The last sentence is a dig at those who criticize from blogs and don’t make their own reconstructions (guess who he means!). While I am sure SM can defend himself, I would note that someone who points out that a perpetual motion machine is impossible is not obliged to build one, nor is any critic obliged to engage in an activity that they view as ill-conceived or incorrect. Mann exhibits a misunderstanding of the nature of science. If something is wrong it is wrong.
In summary, Mann’s setup for discussing my work is borderline libel, as it implies many things about me that are false and detrimental to my reputation. It is unacceptable to portray those who disagree with you scientifically as evil and politically motivated. Science is full to the brim with disagreements about everything, from which treatment is best for coronary blockage to whether frequentist or Bayesian methods are best. By Mann’s logic, we should all be using slanderous language to refer to anyone who disagrees with us. I don’t think so. There are also multiple objectively false statements in the section discussing my work.
Mann’s section on Loehle starting page 187:
The Hockey Fight Continues
The gaze of the Hydra remained largely focused, however, on the denialists’ bete noir, the hockey stick. Despite the fact that the NAS, the IPCC, and more than a dozen independent peer reviewed scientific studies had now not only reaffirmed the key conclusions of our work, but in fact extended them further back in time, the denialosphere was still fond of claiming that the hockey stick had been “totally discredited” or “broken.” Most of the attacks represented some version of the myth that the hockey stick was a statistical artifact, combined with a studied neglect of the numerous confirmatory independent studies. Some of the attacks were new, however.
In late 2007, the home journal of climate change denial, Energy and Environment, published a paper by Craig Loehle that purported to present a new two-thousand-year reconstruction of global temperature.39 By contrast with the hockey stick studies-and every other peer reviewed scientific article on the subject-Loehle claimed that medieval warm period temperatures were warmer than “20th century values.” Had the paper somehow identified key new sources of information or a more appropriate methodology to overrule the findings of all other recent studies?
The paper, in fact, suffered from serious problems that would presumably have been identified had it been submitted to a peer reviewed scientific journal and reviewed by individuals with the relevant paleoclimatological expertise.4o Loehle was evidently unaware of the dating convention in paleoclimatology that in “BP” (nominally, “before present”), “present” actually refers to the standard reference year ofA.D. 1950. By assuming that “BP” instead meant “relative to A.D. 2000,” Loehle erroneously shifted many of his records forward by fifty years, in essence portraying the warmth of the records in the mid-twentieth century as if it pertained to the end of the twentieth century. This error thus had the effect of erasing all of late-twentieth-century warming. Most paleoclimate reconstructions, including the original hockey stick, show peak peak medieval warmth to be comparable to that of the early and mid-twentieth century. It is only the late twentieth century that stands out as anomalous.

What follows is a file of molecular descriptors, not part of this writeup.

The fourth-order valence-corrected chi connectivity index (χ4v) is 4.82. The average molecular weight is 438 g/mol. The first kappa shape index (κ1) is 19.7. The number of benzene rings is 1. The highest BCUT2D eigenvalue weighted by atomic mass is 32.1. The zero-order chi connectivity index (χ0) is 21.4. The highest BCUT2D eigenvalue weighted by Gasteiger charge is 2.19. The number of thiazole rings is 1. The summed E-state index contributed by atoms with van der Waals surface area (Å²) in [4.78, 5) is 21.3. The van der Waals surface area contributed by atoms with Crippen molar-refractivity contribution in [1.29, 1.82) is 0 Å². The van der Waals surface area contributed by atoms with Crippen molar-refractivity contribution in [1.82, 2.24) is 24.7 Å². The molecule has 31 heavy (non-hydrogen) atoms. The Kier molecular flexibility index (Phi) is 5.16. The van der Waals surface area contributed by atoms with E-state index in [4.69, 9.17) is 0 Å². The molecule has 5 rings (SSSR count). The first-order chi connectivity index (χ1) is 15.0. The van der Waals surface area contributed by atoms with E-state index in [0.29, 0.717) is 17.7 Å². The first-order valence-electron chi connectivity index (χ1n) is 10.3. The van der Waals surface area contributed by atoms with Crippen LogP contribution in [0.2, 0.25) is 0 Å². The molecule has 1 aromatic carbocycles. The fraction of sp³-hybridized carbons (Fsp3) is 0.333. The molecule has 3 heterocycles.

Among other problems, many of the sediment records Loehle used in his analysis had chronologies that were determined by just a few radiocarbon dates distributed over the past two thousand years. The dating in these records is consequently uncertain by as much as four hundred years or so, precluding their use in reconstructing centennial
timescale temperature variations.41 There were several records that Loehle wrongly assumed to reflect temperature but instead reflected some other quantity,42 and he inappropriately averaged records that had different temporal resolutions. Loehle did issue a correction that appears to have dealt with some of the most glaring problems, but the fundamental problem remained that his estimates were insufficient to allow for a meaningful comparison of past and present global temperatures.44 Yet even so, had he performed the critical step of statistical validation emphasized in all serious paleoclimate reconstruction studies, and had he published the work in an actual scientific peer reviewed journal, the paleoclimate community might not have so readily dismissed it.
Loehle’s approach was laudable by comparison with that of many of the contrarians. He did attempt to make a positive contribution, putting his own reconstruction out there to be scrutinized and criticized. While the reconstruction didn’t stand up to the scrutiny (and the venue for its publication was dubious), he made an attempt to contribute to the scientific discourse in a meaningful and constructive manner. This can be contrasted with many others who are more than happy to take potshots at peer reviewed studies from their blogs but are unwilling to produce a reconstruction themselves, or even to provide evidence that genuinely contradicts the current scientific consensus that recent warmth is anomalous.